Earlier this month, I mentioned that the Italian Mutant Chronicles fanzine Doomzine had interviewed me for issue #23. I had some requests for an English version of the interview, and Fabio Dall’Ara kindly provided me his original notes. I’ve finally had a chance to format them and present the results to you here.
Doomzine #23 Interview of Matt Forbeck
This interview was conducted by Fabio Dall’Ara and appeared in issue #23 of Doomzine, a Mutant Chronicles online fanzine, available in Italian at http://www.mutant.it/Article121.html.
DZ: Hello Matt, thanks for the time that you grant to us. You have already written novelizations? If yes, which?
MF: The Mutant Chronicles novelization is my first for a film, although I’ve written many gaming-related tie-ins. I wrote three books for Blood Bowl, three for Eberron (Dungeons & Dragons), and three for Knights of the Silver Dragon, which I created for Wizards of the Coast.
DZ: We read your name between credits of many titles about MC, jobs that you have executed in past years. What do you remember most about these jobs?
MF: I had a great time working on the Mutant Chronicles back in the ’90s. I got to work with some incredible people and made a lot of good friends. Many of us had worked for Games Workshop before that, and this was our chance to put our stamp on something new.
DZ: Have you read the screenplay of the movie of MC?
MF: Yes. The producers sent me a copy when I agreed to write the novelization.
DZ: What do you think about the screenplay? Is there something in it that hits you in a particular way?
MF: It’s jam-packed with action. No one’s going to mistake this for a romantic comedy.
DZ: Are there points of contact with “old” MC, or is this a new incarnation of this saga?
MF: Fans of the older Mutant Chronicles material will recognize many elements in the film. The director altered some of the background to fit his vision, but to be fair it’s been 10 years since we’ve seen any new Mutant Chronicles material, so it was time for an update.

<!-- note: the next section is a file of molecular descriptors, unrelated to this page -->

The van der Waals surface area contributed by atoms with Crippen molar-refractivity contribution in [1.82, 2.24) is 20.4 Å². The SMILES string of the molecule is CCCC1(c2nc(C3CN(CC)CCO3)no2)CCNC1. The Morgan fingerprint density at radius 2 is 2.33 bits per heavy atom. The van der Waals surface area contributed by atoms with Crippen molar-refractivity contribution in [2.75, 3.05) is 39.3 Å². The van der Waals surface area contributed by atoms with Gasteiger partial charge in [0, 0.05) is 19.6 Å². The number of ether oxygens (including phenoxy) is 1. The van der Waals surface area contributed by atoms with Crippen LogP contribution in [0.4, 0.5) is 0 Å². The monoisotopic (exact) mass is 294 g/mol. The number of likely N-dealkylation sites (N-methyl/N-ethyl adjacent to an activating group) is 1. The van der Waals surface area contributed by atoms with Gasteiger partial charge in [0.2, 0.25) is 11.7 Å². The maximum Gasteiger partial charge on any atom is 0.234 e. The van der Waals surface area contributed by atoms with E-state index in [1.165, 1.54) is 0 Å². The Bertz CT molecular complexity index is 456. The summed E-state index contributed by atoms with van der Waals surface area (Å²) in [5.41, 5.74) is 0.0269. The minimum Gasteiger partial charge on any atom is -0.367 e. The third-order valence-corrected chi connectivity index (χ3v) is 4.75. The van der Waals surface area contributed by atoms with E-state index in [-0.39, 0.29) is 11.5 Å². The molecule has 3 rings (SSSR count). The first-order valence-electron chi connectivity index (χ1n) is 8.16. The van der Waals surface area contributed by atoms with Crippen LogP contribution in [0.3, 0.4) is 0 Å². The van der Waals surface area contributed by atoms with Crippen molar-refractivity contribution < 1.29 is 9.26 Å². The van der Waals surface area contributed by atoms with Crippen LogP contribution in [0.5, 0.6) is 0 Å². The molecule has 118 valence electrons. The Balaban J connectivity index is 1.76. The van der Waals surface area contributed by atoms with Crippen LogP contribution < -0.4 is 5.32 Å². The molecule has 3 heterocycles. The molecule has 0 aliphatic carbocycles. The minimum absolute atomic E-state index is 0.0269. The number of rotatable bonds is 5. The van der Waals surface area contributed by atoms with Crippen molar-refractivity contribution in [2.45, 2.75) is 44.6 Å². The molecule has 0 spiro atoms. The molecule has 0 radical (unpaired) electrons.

DZ: Do you think that this work needs a type of particular approach?
MF: You have to take the material seriously, or you can’t expect anyone else to. I spent a lot of time in the Mutant Chronicles universe over the years, and I know it as well as anyone. I think that will help a lot.
DZ: How do you do the work? Among the best novelizations that we’ve read is The Abyss by Orson Scott Card, a real novel with much deepening of the characters. Will your job be close to that type of novelization, developed over many pages, with much creative freedom, or will the job be more classic and follow the screenplay?
MF: This is a novelization, so it will follow the screenplay. However, it’s a full-fledged novel, so I have lots of room to expand and examine details and characters in more depth. In fact, the producers are encouraging me to add as much resonance to the book as I can, to breathe even more life into the story, and I’m looking forward to it.
DZ: Did you had some directions from Random House or Paradox or Pressman, in order to carry out your job?
MF: I work directly with Paradox on the book. I edited their Age of Conan novels for them, and I’ve known Fred Malmberg over there since his days as the head of Target SE, the original publishers of Mutant Chronicles. They’re giving me a lot of leeway and plenty of support to produce the best book I can, and I’m working hard to live up to those expectations.
DZ: Tell us about you. Which are your preferred movies, the novels, the games that you prefer, the music that you listen to, and all that comes to your mind.
MF: I devour anything I can get my hands on. With my work and my large family, I don’t have as much time to devote to watching, reading, and listening as I used to, but I do what I can. For Mutant Chronicles influences, I look to Blade Runner and the novels of James Ellroy and listen to industrial music. That all gets me in the right frame of mind.